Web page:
From council estate in Tottenham to West End stage, the veteran actor and screenwriter tells her life story in a funny and honest new memoir. She was, she says, always determined to shine…

Think back, just for a moment, to the first series of The Crown. It is 1952. The king, George VI, is dead and the new queen, Elizabeth, has flown home to Britain from Africa. At Sandringham, where her father’s body rests, everything is the same and yet irredeemably changed: a paradoxical state signified most powerfully by the arrival of the king’s mother, Queen Mary. In a corridor lined with servants, the old queen, in black crepe and a mourning veil, advances slowly towards the new queen. Will these grieving women embrace? No. As Queen Mary has already informed her granddaughter by letter, if the crown is to survive, duty must come before personal indulgence, a credo she will now express in the form of a curtsey so preposterously low, it’s a wonder she doesn’t topple over.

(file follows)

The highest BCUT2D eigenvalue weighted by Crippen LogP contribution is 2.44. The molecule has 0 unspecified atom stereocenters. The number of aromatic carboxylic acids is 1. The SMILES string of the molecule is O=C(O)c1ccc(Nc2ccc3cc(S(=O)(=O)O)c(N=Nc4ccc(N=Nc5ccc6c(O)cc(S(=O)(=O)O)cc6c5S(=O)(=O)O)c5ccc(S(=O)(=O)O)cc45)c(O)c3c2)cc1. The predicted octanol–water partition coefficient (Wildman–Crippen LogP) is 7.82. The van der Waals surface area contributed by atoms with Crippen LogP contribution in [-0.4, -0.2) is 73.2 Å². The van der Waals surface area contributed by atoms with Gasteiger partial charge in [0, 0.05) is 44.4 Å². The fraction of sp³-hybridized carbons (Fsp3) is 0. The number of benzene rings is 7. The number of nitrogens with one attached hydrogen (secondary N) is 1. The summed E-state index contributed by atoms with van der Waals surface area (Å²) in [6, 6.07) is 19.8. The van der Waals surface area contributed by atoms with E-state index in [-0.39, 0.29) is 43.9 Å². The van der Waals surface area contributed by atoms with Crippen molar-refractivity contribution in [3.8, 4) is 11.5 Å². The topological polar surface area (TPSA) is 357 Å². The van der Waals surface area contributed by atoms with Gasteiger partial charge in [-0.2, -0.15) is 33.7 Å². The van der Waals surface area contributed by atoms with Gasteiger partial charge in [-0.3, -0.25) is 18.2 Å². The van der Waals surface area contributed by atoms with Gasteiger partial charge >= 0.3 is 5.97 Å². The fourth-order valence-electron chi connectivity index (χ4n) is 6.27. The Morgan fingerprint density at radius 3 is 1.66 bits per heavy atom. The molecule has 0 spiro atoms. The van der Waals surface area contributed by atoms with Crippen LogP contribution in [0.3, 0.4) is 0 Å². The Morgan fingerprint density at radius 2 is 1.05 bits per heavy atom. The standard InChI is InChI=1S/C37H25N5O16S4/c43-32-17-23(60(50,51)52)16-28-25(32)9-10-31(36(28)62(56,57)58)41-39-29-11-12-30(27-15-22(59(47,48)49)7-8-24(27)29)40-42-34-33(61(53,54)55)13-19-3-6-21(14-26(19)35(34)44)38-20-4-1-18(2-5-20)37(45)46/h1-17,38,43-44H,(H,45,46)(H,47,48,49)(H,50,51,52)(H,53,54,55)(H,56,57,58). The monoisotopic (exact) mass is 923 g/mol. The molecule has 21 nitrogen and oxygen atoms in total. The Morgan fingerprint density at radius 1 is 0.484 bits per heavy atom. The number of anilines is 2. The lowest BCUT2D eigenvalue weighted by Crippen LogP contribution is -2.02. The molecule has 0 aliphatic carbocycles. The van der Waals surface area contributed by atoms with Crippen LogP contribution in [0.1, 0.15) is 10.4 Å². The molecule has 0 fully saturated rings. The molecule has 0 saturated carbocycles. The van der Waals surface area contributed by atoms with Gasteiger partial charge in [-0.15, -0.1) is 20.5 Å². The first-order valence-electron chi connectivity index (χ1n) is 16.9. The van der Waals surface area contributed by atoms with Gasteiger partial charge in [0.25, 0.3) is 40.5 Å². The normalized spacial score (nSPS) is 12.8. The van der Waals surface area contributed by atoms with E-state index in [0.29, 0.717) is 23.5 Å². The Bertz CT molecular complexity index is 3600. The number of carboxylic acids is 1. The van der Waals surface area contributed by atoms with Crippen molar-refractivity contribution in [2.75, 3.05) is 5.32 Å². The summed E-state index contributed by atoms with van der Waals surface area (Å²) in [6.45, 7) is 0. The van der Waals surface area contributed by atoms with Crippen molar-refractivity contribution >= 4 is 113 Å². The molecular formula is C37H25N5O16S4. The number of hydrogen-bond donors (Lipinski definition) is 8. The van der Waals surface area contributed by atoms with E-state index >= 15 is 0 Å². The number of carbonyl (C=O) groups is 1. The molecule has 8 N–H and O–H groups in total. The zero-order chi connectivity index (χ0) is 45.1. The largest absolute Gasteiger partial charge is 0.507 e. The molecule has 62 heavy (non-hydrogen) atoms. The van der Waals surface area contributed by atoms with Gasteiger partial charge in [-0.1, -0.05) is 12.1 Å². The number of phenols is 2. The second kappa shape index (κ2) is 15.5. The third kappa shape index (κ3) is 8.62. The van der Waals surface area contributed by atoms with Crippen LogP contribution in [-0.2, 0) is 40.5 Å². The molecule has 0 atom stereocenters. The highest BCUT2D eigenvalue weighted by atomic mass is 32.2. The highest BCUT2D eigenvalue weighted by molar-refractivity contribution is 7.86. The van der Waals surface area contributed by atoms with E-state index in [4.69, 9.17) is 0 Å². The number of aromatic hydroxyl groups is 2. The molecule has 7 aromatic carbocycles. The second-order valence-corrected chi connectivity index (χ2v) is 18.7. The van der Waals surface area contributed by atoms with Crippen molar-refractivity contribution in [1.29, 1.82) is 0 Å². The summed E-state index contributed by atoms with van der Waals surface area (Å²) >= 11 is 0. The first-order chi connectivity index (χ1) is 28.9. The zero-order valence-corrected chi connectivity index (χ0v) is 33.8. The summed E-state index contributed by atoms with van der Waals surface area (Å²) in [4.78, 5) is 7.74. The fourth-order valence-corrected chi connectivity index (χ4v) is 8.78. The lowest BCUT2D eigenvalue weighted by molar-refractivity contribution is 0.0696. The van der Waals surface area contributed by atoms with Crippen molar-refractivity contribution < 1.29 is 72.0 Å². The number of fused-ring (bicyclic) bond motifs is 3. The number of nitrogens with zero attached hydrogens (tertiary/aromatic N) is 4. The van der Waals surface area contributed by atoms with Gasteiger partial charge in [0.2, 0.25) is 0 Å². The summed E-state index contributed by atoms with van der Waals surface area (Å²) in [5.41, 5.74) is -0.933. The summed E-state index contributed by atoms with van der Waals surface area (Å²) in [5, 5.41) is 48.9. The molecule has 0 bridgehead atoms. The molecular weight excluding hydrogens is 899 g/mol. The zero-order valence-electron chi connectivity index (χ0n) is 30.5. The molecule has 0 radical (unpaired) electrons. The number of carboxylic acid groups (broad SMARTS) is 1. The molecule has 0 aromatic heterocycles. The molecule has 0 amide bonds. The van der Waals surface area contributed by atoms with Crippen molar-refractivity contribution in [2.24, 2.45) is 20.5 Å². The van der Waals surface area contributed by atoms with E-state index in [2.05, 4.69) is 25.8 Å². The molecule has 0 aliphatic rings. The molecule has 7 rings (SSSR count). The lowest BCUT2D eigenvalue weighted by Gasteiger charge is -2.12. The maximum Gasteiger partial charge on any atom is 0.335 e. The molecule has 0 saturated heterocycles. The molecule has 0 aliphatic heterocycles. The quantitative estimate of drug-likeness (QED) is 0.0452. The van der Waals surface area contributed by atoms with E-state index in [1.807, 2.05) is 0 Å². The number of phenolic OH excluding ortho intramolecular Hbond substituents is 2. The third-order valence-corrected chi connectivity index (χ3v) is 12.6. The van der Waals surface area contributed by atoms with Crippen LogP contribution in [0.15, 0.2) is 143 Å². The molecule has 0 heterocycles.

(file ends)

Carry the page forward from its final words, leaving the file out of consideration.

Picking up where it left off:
At the memory of this scene, Dame Eileen Atkins leaps from her sofa and bobs her jeans-clad knees, wobbling only very slightly. Six years on, she doesn’t remember much about playing Queen Mary: mostly it was just “lying about in bed and smoking”. But she’ll never forget that curtsey: “It was Stephen Daldry [the director] who made me do it. That long bloody walk. I love Stephen. He’s a magician. I’d do anything for him. But I was very proud that at whatever age I was then, I could walk with a straight back and do such a deep curtsey.” Her friend, the actor Siân Phillips, believes that the trick with old age is simply not to think about it: “She doesn’t tell anyone how old she is.” Atkins, however, takes a different approach. “‘You’re 87,’ I say to myself. ‘You’ve been working for six hours. Well done!’”

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